By Maggie Mallette
Director of Family Ministries
Yesterday late, I went to a friend’s apartment to drop off a key in case of the unlikely event that my roommate and I both end up deciding to leave town and we need someone to take care of the cat. I sat in my car and she stood outside of my driver-side window, six feet away. We talked for a little while about how we are feeling through all of the confusion and uncertainty surrounding the Coronavirus pandemic; she is one of a handful of people I’ve seen in person (other than my roommate) in the past two and a half weeks.
That’s been hard! At St. John’s we are a family-focused, relational people, and our community has been a bulwark against those societal, natural, and larger-than-ourselves catastrophes that take place both within and outside of our church family. I’m new-ish here, but even for me, to have the physical meeting place and its physical meetings taken away has been difficult. We have found new ways to see each other, have been intentional about checking in on one another, and have continued our kingdom work, certainly. Even still, I miss the children, youth, and families at St. John’s. Zoom meetings have, undoubtedly, brightened my spirits in these unfamiliar times, but they are no replacement for those good things we share when we gather in person.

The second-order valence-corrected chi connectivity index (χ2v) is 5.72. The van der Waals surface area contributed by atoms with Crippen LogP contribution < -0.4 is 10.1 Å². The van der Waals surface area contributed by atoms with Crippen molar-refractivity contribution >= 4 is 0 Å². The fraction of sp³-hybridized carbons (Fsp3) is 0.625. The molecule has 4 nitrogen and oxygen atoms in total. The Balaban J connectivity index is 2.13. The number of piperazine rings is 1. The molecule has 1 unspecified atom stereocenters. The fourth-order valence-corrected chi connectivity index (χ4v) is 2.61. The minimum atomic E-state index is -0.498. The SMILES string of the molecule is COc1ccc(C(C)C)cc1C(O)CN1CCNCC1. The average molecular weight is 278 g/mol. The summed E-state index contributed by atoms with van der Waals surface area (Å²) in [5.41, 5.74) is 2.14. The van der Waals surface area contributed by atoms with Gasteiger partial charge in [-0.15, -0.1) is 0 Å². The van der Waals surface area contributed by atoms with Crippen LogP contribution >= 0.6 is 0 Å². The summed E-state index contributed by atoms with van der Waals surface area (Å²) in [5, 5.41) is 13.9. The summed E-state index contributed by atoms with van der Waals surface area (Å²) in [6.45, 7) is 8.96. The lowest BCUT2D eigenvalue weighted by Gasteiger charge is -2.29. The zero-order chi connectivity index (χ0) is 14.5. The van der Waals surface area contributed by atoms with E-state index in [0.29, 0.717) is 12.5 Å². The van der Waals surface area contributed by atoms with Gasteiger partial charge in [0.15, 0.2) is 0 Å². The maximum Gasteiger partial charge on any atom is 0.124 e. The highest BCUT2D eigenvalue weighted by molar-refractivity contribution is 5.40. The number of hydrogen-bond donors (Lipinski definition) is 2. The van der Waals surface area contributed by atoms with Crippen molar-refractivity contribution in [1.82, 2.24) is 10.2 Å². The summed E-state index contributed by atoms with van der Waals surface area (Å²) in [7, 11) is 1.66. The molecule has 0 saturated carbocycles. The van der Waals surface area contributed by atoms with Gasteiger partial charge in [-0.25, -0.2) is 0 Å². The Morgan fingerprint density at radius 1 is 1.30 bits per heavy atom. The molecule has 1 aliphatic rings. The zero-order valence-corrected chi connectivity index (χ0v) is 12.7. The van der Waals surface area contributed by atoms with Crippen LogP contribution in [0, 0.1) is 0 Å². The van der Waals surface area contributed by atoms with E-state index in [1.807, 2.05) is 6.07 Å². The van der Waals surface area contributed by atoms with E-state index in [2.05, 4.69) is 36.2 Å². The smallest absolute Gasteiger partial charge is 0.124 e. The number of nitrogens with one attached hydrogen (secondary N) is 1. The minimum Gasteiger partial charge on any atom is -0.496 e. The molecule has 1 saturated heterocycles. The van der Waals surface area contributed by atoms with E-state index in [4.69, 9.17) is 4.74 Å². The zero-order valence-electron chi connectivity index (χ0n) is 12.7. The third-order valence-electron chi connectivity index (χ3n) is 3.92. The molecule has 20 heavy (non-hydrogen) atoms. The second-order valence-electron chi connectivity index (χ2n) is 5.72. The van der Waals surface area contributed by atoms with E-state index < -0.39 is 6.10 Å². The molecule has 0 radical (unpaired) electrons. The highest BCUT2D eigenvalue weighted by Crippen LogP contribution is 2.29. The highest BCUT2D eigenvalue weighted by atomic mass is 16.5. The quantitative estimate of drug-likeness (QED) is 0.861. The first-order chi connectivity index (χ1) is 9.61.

I’m sure you understand when I say that to see this friend in her apartment’s parking lot was a treat. Someone new with whom I could commiserate; someone who is also several states away from her family. And in person. It was a luxury. We spoke openly about how we are feeling. We’re both just—sick of it. That was the best we could do for emotions. But then we started to discuss how the thing of coronavirus feels.
“My mom was saying that Coronavirus feels like a perpetual Thursday. You’ve worked hard through the entire week, and you know the weekend is almost there, but it’s not there yet. But constant.”
“It kind of feels like in the summer when you’re gearing up for the next big event, but there’s nothing going on that week, so you don’t know if you should be twiddling your thumbs for the present or doing work that isn’t yet necessary to prep for the next big thing.” (The friend is also a youth leader.)
“It feels like senior year, finishing work on your thesis, or other classes you don’t want to be in. Like—I’ll take the grade I deserve; I just want to be done with it.”